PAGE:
Originally published in 2005. During the mid-nineteenth century, the American economy grew rapidly as industrialization began to take a firm hold on the nation, and per capita net national product increased significantly. Yet despite this economic bustle and increased affluence, signs of adversity associated with the structural changes from a primarily agricultural, to an industrial economy can be detected. As this book demonstrates, the onset of modern economic growth impinged upon the health and biological well-being of the men and women experiencing that rapid structural transformation. Using detailed statistical analysis of Civil War enlistment records, this book examines the relationship between economic change and changes in the biological standard of living. It argues that industrialization had hidden costs - even in the United States with its abundant resources. Population growth, urbanization and market integration all seem to have had a deleterious effect on the biological well-being of the population, which can be measured in biological statistics. Appealing to a wide circle of scholars, including historians, anthropologists and economists, this book introduces a new conceptualization of the standard of living, and explores social differences in welfare during the period considered. It shows that expansion of the market can be a two-edged sword in that it can increase incomes but simultaneously have an adverse effect on the health and nutritional status of the children living through those times. This conclusion is reached through close analysis of an extensive new data set obtained meticulously from the United States National Archive.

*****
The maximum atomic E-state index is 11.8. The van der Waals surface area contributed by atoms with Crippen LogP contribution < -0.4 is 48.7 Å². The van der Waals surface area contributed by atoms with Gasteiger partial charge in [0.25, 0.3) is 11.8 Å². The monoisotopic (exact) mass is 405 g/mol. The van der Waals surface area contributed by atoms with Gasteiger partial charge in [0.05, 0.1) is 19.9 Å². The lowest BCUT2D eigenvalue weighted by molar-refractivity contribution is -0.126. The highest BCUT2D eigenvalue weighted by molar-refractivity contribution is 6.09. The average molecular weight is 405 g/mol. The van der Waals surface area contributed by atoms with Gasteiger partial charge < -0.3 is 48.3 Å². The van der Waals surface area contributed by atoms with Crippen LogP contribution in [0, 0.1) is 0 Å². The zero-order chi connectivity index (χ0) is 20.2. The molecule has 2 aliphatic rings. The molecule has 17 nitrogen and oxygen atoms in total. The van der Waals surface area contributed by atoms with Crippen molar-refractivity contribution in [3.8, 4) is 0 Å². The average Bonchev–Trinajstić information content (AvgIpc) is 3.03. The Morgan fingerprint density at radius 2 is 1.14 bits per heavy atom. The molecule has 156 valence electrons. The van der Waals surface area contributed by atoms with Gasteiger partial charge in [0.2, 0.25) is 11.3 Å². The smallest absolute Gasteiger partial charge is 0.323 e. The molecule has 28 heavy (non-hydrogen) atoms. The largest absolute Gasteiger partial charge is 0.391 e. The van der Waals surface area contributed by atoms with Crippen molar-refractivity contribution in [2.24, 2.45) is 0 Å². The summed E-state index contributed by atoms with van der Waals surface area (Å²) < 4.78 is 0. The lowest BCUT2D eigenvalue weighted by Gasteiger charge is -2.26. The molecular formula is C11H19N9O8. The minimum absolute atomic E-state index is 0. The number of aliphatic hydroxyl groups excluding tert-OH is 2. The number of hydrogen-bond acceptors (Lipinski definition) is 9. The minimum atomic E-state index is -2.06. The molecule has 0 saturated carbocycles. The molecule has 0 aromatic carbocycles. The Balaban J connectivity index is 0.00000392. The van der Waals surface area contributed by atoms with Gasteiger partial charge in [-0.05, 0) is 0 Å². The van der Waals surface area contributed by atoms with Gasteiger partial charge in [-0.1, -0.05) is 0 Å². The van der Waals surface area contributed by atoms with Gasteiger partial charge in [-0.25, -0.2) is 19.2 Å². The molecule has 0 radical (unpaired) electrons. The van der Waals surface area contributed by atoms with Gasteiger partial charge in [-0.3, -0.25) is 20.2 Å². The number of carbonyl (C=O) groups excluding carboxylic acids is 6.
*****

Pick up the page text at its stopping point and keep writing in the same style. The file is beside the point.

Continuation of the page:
Preface; The 'antebellum puzzle' in Pennsylvania; Historical anthropometrics: theory, method, and the state of the field; Trade, economic restructuring, and physical stature variation; Antebellum Pennsylvania: a test environment for the biological effects of market integration; Variation and trends in the stature of antebellum Pennsylvania; Conclusion; Appendix; Bibliography; Index.
Are there elusive titles that you need and have been trying to source for years but thought that you would never be able to find?
Well this may be the end of your quest – here is a fantastic opportunity for you to discover past brilliance and purchase previously out of print and unavailable titles by some of the world’s most eminent academic scholars.
Drawing from over 100 years of innovative, cutting-edge publishing, Routledge Revivals is an exciting programme whereby key titles from the distinguished and extensive backlist of the many acclaimed imprints associated with Routledge will be re-issued.
The programme draws upon the illustrious backlists of Kegan Paul, Trench & Trubner, Routledge & Kegan Paul, Methuen, Allen & Unwin and Routledge itself.
Routledge Revivals spans the whole of the Humanities and Social Sciences, and includes works by some of the world’s greatest thinkers including Emile Durkheim, Max Weber, Simone Weil, Martin Buber, Karl Jaspers and Max Beloff.
If you are interested in Revivals in the Behavioral Sciences, please visit https://www.routledge.com/series/PSYREVIVALS